A primary object of the invention is to measure with increased sensitivity minute changes in displacement of a target.
A further object of this invention is to create a measuring device that is small and lightweight so that it can be easily deployed in restricted spaces, attached to precision instruments, or used to perform in-process measurements.
Yet another object of this invention is to provide a means of measuring distance to a target when the sensor head must withstand extreme environmental conditions such as high temperature, low temperature, or corrosive or explosive atmospheres.
The non-contact measuring probe of the present invention achieves these objectives by providing an optical probe producing a collimated or focused light beam source, such as that produced by a laser, projected from the face of the probe. Displaced a short distance from the axis of the projected beam there is an optical receiving element capable of transmitting light by total internal reflection such as a multi-mode optical fiber. Light rays reflected from the target surface at the point where the projected beam impinges on it are intercepted by the receiving face of the receiving element. Light rays thus intercepted travel along the length of the optical element by total internal reflection. Such transmission of light rays by this means preserves the angle of the intercepted rays within the fiber. The angle change due to Snell's law that occurs at the face of the receiving element is exactly reversed when the ray emerges at the other end of the element. This angle preservation is also a property of fibers having a circular cross section. Rays reflected by total internal reflection within this type of fiber are redistributed into a fan-shaped spray and then they continue along in this fashion until they quickly form a hollow cone-shaped pattern. The important aspect of this type of transmission is that the angles of the rays intercepted by a fiber of circular cross-section are also preserved. From the distal end of such a fiber there emerges a hollow cone-shaped fan of light. The angle of the cone is same as the angle of the rays intercepted at the receiving face of the fiber. The cone of light emerging from the optical element is then projected onto the surface of a position-sensitive transducer such as a linear CCD or two-dimensional array. The diameter of the cone-shaped light is easily measured as the distance between centroids of the two lobes of optical power distribution on a linear array, or as the best fit of a circular function to the power distribution as registered on the two-dimensional array. It can be shown that the diameter thus measured is proportional to the inverse of the distance to the target.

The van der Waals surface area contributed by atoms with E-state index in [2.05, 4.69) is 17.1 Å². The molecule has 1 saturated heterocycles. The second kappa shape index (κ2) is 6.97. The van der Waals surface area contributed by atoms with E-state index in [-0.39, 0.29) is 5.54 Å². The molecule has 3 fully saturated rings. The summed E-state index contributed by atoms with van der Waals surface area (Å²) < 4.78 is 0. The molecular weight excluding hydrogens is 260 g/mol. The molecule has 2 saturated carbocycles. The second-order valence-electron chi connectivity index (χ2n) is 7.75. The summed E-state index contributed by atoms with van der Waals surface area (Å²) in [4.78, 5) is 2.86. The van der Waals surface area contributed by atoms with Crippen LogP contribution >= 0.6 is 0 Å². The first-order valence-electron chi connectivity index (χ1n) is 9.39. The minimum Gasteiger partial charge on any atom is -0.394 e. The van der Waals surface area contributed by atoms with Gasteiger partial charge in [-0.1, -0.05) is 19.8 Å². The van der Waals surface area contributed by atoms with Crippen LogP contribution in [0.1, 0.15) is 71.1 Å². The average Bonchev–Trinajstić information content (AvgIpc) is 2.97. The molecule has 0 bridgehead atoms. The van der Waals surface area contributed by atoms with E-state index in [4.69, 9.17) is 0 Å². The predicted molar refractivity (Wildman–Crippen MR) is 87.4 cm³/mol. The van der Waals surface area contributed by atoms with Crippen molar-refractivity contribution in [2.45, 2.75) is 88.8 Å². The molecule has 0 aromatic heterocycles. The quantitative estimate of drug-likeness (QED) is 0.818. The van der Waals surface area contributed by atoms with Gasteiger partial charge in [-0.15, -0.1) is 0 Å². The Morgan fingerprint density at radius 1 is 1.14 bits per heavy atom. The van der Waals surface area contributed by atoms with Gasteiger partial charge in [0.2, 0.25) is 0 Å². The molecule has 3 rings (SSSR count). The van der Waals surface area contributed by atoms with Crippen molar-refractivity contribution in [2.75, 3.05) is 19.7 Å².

Since one embodiment of the present invention may be constructed so that the measuring head consists only of a glass lens, a single mode glass fiber conducting laser light energy and a glass multi-mode fiber for collecting return energy, it is readily apparent that such a construction is rugged, compact, and capable of operating in a hostile environment. This also achieves the object of compact size and light weight.
Position sensing of optical energy on multi-element linear or two-dimensional arrays may be realized with very high precision. This achieves the object of the invention to devise a probe having high accuracy.
Since position is what is measured, the brightness of the reflection (unless effectively zero) due to variations in the reflectivity of the target surface or source brightness has no significant influence on the signal produced. In this way insensitivity to surface reflectivity and source brightness variation is achieved.
An optical non-contact measuring probe 10 will now be described according to the invention. Referring to
Referring back to
Since θout=θin, right triangles ABC and A′B′C′ are similar.
This result shows that the distance of the probe from the target is proportional to the inverse of the diameter of the circle of projected light.
Another embodiment of the present invention is shown in
There have thus been described and illustrated certain preferred embodiments of a non-contact measuring probe sensor according to the invention. It is to be understood, however, that although certain preferred embodiments have been disclosed and described above, other embodiments and modifications are possible without departing from the scope of the invention disclosed herein. It is intended therefore that the spirit and scope of the present invention are limited only by the terms of the appended claims and their legal equivalents.
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|U.S. Classification||250/227.11, 250/227.29, 356/73.1, 250/559.38, 385/12|
|International Classification||G01B11/02, G01J1/04, G02B6/00|
|Dec 28, 2009||FPAY||Fee payment|
Year of fee payment: 4
|Feb 14, 2014||REMI||Maintenance fee reminder mailed|
|Jul 4, 2014||LAPS||Lapse for failure to pay maintenance fees|
|Aug 26, 2014||FP||Expired due to failure to pay maintenance fee|
Effective date: 20140704